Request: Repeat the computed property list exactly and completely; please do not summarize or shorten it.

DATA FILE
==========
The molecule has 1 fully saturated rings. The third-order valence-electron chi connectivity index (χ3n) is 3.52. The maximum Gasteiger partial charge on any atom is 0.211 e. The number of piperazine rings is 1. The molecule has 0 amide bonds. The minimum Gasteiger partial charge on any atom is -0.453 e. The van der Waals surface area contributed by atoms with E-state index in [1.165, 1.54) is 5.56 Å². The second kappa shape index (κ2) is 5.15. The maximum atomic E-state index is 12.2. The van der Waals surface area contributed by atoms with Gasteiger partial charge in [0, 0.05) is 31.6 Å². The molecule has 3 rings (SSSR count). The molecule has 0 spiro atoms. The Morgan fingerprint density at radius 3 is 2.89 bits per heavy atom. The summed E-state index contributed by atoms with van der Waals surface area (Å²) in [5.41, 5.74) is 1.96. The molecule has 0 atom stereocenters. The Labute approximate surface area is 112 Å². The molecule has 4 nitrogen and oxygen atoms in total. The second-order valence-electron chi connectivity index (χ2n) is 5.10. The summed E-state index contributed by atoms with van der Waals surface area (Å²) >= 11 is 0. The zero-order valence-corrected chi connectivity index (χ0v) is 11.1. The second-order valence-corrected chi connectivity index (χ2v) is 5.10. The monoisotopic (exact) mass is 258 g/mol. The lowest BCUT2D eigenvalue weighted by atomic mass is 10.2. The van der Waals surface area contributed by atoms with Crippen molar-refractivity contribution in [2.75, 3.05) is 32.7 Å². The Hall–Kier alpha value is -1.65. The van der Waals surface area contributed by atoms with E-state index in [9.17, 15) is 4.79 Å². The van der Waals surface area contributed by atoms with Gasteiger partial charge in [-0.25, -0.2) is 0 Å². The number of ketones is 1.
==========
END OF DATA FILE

The molecule has 1 fully saturated rings. The third-order valence-electron chi connectivity index (χ3n) is 3.52. The maximum Gasteiger partial charge on any atom is 0.211 e. The number of piperazine rings is 1. The molecule has 0 amide bonds. The minimum Gasteiger partial charge on any atom is -0.453 e. The van der Waals surface area contributed by atoms with E-state index in [1.165, 1.54) is 5.56 Å². The second kappa shape index (κ2) is 5.15. The maximum atomic E-state index is 12.2. The van der Waals surface area contributed by atoms with Gasteiger partial charge in [0, 0.05) is 31.6 Å². The molecule has 3 rings (SSSR count). The molecule has 0 spiro atoms. The Morgan fingerprint density at radius 3 is 2.89 bits per heavy atom. The summed E-state index contributed by atoms with van der Waals surface area (Å²) in [5.41, 5.74) is 1.96. The molecule has 0 atom stereocenters. The Labute approximate surface area is 112 Å². The molecule has 4 nitrogen and oxygen atoms in total. The second-order valence-electron chi connectivity index (χ2n) is 5.10. The summed E-state index contributed by atoms with van der Waals surface area (Å²) >= 11 is 0. The zero-order valence-corrected chi connectivity index (χ0v) is 11.1. The second-order valence-corrected chi connectivity index (χ2v) is 5.10. The monoisotopic (exact) mass is 258 g/mol. The lowest BCUT2D eigenvalue weighted by atomic mass is 10.2. The van der Waals surface area contributed by atoms with Crippen molar-refractivity contribution in [2.75, 3.05) is 32.7 Å². The Hall–Kier alpha value is -1.65. The van der Waals surface area contributed by atoms with E-state index in [9.17, 15) is 4.79 Å². The van der Waals surface area contributed by atoms with Gasteiger partial charge in [-0.25, -0.2) is 0 Å². The number of ketones is 1.